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The Sexual Harassment Allegations Aren't Over for Fox News' Bill O'Reilly

Christina Marfice

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Christina is a reporter based in Boise, Idaho. She's a veteran vegetarian, a political junkie and a huge grammar snob. On the weekends, she can usually be found binging on Netflix, playing the piano or petting her cats, Daisy and Dandelion.

What's going on with Fox News and these sexual harassment allegations?

More sexual harassment allegations are being leveled against former Fox News chief executive Roger Ailes and the network's ratings king, Bill O'Reilly.

More: Don't Believe People Are Still Racist in 2017? Exhibit A: Bill O'Reilly

A new lawsuit has been filed against Ailes, who left the network last summer amid multiple reports of sexual harassment and cover-up allegations by Fox News contributor Julie Roginsky. Roginsky claims in her lawsuit that execs who are currently managing Fox News were an active part of covering up her allegations.

Roginsky also claims that Ailes suggested she sleep with "older, married, conservative men," insisted on beginning meetings with a kiss hello and forced her to bend over and allow him to see down her dress. She says that she was trying to secure a permanent role at the network, but after she turned down Ailes' advances, he refused to meet with her again and she lost out on the opportunity to land the job. Later, when allegations began swirling about Ailes, she said she was pressured by higher ups at the network to publicly defend him, but that she refused.

More: Montel Williams Has Got Beef With Bill O'Reilly After an Unpleasant Visit

And on Monday, Wendy Walsh, a former regular on The O'Reilly Factor, announced during a press conference that she is seeking an investigation by the Los Angeles Human Rights Commission into sexual harassment she experienced from O'Reilly. Her accusations come just days after it was reported that Fox paid $13 million to settle sexual harassment suits against O'Reilly from five separate women.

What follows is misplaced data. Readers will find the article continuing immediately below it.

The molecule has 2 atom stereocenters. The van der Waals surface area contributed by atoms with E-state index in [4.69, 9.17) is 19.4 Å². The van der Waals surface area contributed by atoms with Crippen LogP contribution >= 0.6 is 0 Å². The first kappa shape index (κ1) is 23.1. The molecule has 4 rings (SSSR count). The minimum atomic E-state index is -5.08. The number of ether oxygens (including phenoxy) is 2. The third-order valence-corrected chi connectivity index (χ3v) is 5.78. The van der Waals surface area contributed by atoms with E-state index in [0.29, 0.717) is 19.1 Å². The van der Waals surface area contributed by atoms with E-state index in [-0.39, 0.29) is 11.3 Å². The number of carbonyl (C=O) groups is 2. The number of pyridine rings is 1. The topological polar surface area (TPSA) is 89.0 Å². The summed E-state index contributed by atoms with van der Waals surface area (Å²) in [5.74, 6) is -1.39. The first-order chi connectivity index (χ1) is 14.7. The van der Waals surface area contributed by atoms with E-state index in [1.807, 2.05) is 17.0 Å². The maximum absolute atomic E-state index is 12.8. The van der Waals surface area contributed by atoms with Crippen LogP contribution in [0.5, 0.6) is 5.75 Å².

Walsh claims that O'Reilly said he would recommend her for a paid contributor role at Fox, but over dinner in LA, she declined his request that she go to his room, and she was soon dropped from his show altogether.

Walsh can't sue O'Reilly because the statute of limitations on her claims has run out. Instead, she's seeking the investigation, she said, because she heard many of the women accusing O'Reilly of inappropriate behavior are restricted by gag orders, and she wanted her own story to be heard.

"Nobody can silence me because my voice is not for sale," Walsh said at her press conference. "Nobody can buy my voice."

More: Fox News' Chinatown Segment Is the Most Racist POS We've Ever Seen

Fox declined to comment on the new allegations.

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